Western reticence is endangering Bosnia and the Balkans

A shaky peace deal drawn up decades ago is on the brink of collapse

Fighter jets fly past a church in Croatia. AFP

Nearly three decades ago, the international community left Bosnia to bleed out. Under the eyes of the western powers, who might have intervened early on and deflected an all-out humanitarian catastrophe and a genocide, the country underwent nearly four years of conflict.

All wars are cruel, but the Bosnian war was a template for misery. The capital, Sarajevo, once the site of the 1984 winter Olympics and a symbol of multicultural, multi-faith communities, was subjected to a medieval siege. Its inhabitants – intellectual, cosmopolitan Europeans who enjoyed cafe society, classical music and poetry – were starved, bombed, sniped and deprived of any contact with the outside world. Hundreds of thousands of people died, many of them children.

The war concluded after a genocide in the town of Srebrenica, which could have been prevented had irresponsible diplomacy and inertia not prevailed. In July 1995, nearly 8,000 Muslim men and boys were separated from the women under the eyes of UN peacekeepers who stood by and failed to defend them. They were loaded onto trucks, not knowing they were being sent to death, and then hunted down in forests or gunned down en masse in factories. Some of their bodies have never been recovered.

Finally, in the wake of that tremendous sorrow, then US president Bill Clinton ordered air strikes and American diplomats arm-wrestled former the warring parties to a shaky peace agreement, the Dayton Accords. It was a cynical move on Mr Clinton's part: he waited until the last possible moment to intervene, strategically deflecting attention from his own domestic political turmoil.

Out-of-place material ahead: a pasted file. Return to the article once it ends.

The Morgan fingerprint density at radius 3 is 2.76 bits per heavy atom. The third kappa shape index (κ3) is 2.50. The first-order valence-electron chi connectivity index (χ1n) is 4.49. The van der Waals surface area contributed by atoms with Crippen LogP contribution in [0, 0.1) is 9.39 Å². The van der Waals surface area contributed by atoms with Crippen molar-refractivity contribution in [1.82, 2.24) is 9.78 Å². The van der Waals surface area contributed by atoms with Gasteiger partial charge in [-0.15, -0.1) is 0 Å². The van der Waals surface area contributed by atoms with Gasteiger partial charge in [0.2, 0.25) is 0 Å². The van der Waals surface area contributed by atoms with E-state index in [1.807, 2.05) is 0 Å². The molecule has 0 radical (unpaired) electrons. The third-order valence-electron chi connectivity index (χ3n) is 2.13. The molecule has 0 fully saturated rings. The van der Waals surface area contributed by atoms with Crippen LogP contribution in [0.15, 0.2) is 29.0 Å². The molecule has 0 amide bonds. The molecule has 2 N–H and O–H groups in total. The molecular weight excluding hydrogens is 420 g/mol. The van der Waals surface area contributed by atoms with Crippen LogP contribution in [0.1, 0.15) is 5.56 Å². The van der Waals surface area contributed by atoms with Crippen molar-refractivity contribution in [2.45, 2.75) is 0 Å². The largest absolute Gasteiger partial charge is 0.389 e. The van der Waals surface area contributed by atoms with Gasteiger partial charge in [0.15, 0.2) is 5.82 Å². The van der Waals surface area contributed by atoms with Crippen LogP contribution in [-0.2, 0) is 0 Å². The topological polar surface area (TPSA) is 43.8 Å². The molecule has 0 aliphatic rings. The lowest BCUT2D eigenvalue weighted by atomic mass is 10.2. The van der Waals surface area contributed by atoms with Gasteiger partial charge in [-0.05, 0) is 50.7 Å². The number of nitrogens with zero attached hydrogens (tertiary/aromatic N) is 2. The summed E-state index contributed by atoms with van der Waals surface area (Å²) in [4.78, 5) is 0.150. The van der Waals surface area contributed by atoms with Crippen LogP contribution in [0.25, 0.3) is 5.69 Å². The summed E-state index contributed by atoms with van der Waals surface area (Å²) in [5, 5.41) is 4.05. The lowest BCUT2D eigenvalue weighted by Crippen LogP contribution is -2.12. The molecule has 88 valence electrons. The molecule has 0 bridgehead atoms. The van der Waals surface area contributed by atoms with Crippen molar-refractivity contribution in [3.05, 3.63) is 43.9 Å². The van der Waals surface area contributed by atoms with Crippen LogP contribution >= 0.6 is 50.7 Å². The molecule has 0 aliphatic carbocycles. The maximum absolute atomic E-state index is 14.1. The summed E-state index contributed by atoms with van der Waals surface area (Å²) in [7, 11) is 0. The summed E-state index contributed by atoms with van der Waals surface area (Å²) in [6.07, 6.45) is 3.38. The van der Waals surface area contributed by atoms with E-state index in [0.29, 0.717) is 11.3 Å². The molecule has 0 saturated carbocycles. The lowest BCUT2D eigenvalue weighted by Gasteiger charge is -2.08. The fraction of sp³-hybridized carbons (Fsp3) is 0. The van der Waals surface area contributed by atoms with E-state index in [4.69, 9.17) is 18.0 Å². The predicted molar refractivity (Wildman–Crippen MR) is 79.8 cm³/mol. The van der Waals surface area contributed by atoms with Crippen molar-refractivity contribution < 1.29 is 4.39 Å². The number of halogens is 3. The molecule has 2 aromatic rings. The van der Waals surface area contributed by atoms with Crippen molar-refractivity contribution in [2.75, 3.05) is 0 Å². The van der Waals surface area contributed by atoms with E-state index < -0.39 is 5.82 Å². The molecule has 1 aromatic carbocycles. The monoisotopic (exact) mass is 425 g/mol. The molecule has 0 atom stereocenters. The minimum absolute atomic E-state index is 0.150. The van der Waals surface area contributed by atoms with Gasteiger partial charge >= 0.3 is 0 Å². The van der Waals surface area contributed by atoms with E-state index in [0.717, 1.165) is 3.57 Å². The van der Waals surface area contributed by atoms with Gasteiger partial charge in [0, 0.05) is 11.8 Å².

The Dayton Accords were never meant to last decades. They were insufficient, and in many ways, rewarded the perpetrators of that war, which included the Bosnian Serbs and their masters in Belgrade: then Serbian president Slobodan Milosevic and his cronies. There were few provisions for constructive transitional justice, and that meant most of the victims – of concentration camps, rape camps, or ethnically cleansed villages – never saw justice.

Bosnian Serb general Ratko Mladic in 1995, who was jailed for life for genocide, war crimes and crimes against humanity. Getty

Even though there were concentration camps in the heart of Europe and women were herded off to former gymnasiums and hotels and raped multiple times a day, Bosnia was still meant to heal. The post-war years were spent trying to rebuild the country, but also to provide for those who had been pushed out of their homes and villages to attempt to live in the new state of Bosnia and Herzegovina.

This state now consists of two entities, Republika Srpska and the Federation of Bosnia and Herzegovina. To make it even more confusing, the latter consists of 10 separate "canons" each with their own legislatures and governments.

From the beginning, those of us watching the Balkans carefully knew there would be trouble, and that the Dayton Accords that were meant to foster peace would actually foster a deepened resentment and ethnic divides. The provisions that divided the entities also carved deep ethnic and religious divisions.

In cities such as Mostar – bitterly fought in the summer of 1993 when those besieged in the eastern part of the city existed on cherries from the trees and little else – the former frontlines continue to mark a boundary between Muslims and Croats. In divided Bosnia, segregated schools sprung up – essentially two schools under one roof. In Travnik – a medieval central town that witnessed heavy fighting early on in the war, and where thousands of refugees flooded for safety – children go to the same building but study two different textbooks, two different "languages". Catholic Croatian children learn Croatian; Muslim Bosniaks learn Bosnian. Pre-war, there was one language known as Serbo Croat.